Meryl Streep merely inhabits another complicated character (tossing them off with impressive regularity), but for viewers it’s another jaw dropping master class in classic acting.  La Streep has compiled seventeen Oscar nominations (an enviable achievement), built on eccentric, esoteric, off beat characters.  Here she plays a harridan from hell.  Similar performances by Elizabeth Taylor in “Who’s Afraid of Virginia Wolf,” and Bette Davis in “Whatever Happened to Baby Jane?” come to mind.

Streep gives life to Violet Weston, a pill popping addict spitting vitriolic vulgar-laced sarcasm at members of her family who have gathered for a reunion at her Oklahoma home.  To say there’s disunion in the family circle is somewhat mild, familial rot has set in.

Violet suffers from advanced cancer, her husband Beverly (the always watchable Sam Shepard) drinks, and their three daughters, Barbara (Julia Roberts), Ivy (Julianne Nicholson) and Karen (Juliette Lewis) are emotionally damaged. Bev’s refuge is booze and books, a sanctuary from a lengthy and testy marriage as Violet curses and staggers about the house, taking massive amounts of drugs and booze for her painful mouth cancer.

With the sudden disappearance of Beverly, Violet’s sister Mattie Fae Aiken (Margo Martindale) and her husband Charlie (Chris Cooper) arrive to console the sickly woman. They’re joined by Violet’s daughter Barbara, her husband Bill (Ewan McGregor), and their 14 year-old daughter Jean (Abigail Breslin), all from Colorado.  Also present is Violet’s other daughter Ivy (Julianne Nicholson), the quiet sibling who has a hidden romantic interest as well as contempt for being the only one to stay close (and therefore responsible) to her mother.

The gathering of all the Weston women in a single location sets off verbal sparks.  They can’t help but argue and claw at one another.  Violet’s moodiness, fueled by generous amounts of medication, promotes gossip leading to bitter insults. The situation becomes intensified with the discovery of Beverly’s body, apparently having drowned himself out on his boat.  Karen the third daughter and her fiancé Steve (Dermot Mulroney), arrive from Florida, to attend the funeral. Charlie’s timid son, “Little” Charles (Benedict Cumberbatch), emotionally upset about missing the ceremony, joins the family circle later.  As the extended family sits for a meal, the socializing becomes acidic, sincerity is paper thin, and derisive inner feelings are impulsively aimed at the assembled who are not expecting a volley of verbal abuse led by the ranting, irritated Violet.  Raised objections to eviscerating commentary on her daughter’s looks are shot down and mercilessly reflected back. Delicate suggestions that she refrains from airing the family’s dirtiest laundry over dinner is countered with eyebrow-singeing bursts of criticism.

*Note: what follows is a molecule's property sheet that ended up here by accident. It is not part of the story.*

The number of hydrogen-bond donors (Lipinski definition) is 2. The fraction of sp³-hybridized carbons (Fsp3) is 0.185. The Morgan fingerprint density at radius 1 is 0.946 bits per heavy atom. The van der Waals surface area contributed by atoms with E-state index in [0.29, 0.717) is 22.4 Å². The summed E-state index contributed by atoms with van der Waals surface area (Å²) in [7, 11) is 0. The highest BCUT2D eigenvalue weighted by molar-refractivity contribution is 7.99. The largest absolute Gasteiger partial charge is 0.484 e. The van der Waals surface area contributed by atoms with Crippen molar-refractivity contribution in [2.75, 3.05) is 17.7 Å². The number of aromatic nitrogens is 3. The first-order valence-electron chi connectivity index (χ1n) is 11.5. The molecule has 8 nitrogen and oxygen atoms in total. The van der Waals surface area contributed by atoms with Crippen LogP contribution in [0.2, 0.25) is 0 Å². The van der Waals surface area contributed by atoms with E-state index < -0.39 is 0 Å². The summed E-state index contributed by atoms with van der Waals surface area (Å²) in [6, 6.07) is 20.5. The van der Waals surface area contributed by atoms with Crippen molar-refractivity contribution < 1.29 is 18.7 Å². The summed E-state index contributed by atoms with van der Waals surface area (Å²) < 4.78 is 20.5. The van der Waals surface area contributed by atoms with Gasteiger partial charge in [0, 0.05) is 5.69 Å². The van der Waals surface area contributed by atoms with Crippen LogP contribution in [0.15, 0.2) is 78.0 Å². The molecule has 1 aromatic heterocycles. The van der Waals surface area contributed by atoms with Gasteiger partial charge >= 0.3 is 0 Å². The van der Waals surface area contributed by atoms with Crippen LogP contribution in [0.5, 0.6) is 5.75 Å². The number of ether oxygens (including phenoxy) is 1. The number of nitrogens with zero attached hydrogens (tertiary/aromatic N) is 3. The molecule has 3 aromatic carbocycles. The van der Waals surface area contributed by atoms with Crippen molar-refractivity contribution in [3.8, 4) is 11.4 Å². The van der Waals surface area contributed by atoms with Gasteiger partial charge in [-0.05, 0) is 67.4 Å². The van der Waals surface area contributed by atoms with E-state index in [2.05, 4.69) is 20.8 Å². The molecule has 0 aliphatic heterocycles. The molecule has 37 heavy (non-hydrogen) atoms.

Streep (and her character), rule on screen while Roberts displays a less appealing style and attitude playing a stringent, controlling, and permanently miffed woman. It’s a refreshing deviation from her typical, romantic, anticipated personas.  Grim and stripped of her trademark killer smile, Roberts is even more compelling as the angry Barbara, who by necessity has evolved into a worthy opponent for her selfish, strong-willed mother, possibly to the detriment of her own happiness.

None of the numerous parts are sympathetic.  Violet’s wrath extends to almost everyone, but especially directed towards Barbara, who clearly loathes every moment she’s in the house.  It’s a cinematic treat to watching Streep and Roberts go at each other though you wouldn’t want to re-enact their battles in your own home.  Streep is marvelous and terrifying, spewing her venom to all gathered at her dinner table, calculating their secrets and then jabbing them with poisonous verbal darts at just the right moment; you can see her making mental notes on every hidden weakness. Emmy winner Martindale and Oscar winner Cooper are also outstanding, as a long-married couple whose union grows strained in the presence of these battles (she has shared Violet’s miserable childhood and bears wounds of her own; he’s baffled that everyone can’t just be nice to each other). But there’s not a weak performance in the bunch, though the choice of Cumberbatch as Little Charles feels slightly off; he’s a bit too handsome to be believable as a frightened, socially inept oddball.  Cumberbatch can be fully appreciated as the title character in the British television series updating of “Sherlock.”

Playwright Tracy Letts won the Pulitzer Prize for the stage, however his big screen adaptation narrows the focus but opening it up beyond the claustrophobia of the house interior.  The sets are limited but there’s a great deal of incendiary dialogue. The abrasive language and hateful remarks leads to a familial frenzy of physical grappling and emotional revelations.  As a character-driven drama, the film may seem uneventful and boring, but bear in mind it’s a talking heads scenario with an absorbing story.  Violet is a maternal monster on an outrageous scale, but she is also one of the most spellbinding characters What Bruce Willis is to action flicks, Streep is to verbal heroics.

By: Alex Reynolds

Providing a Fresh Perspective for Burlington and Hamilton.

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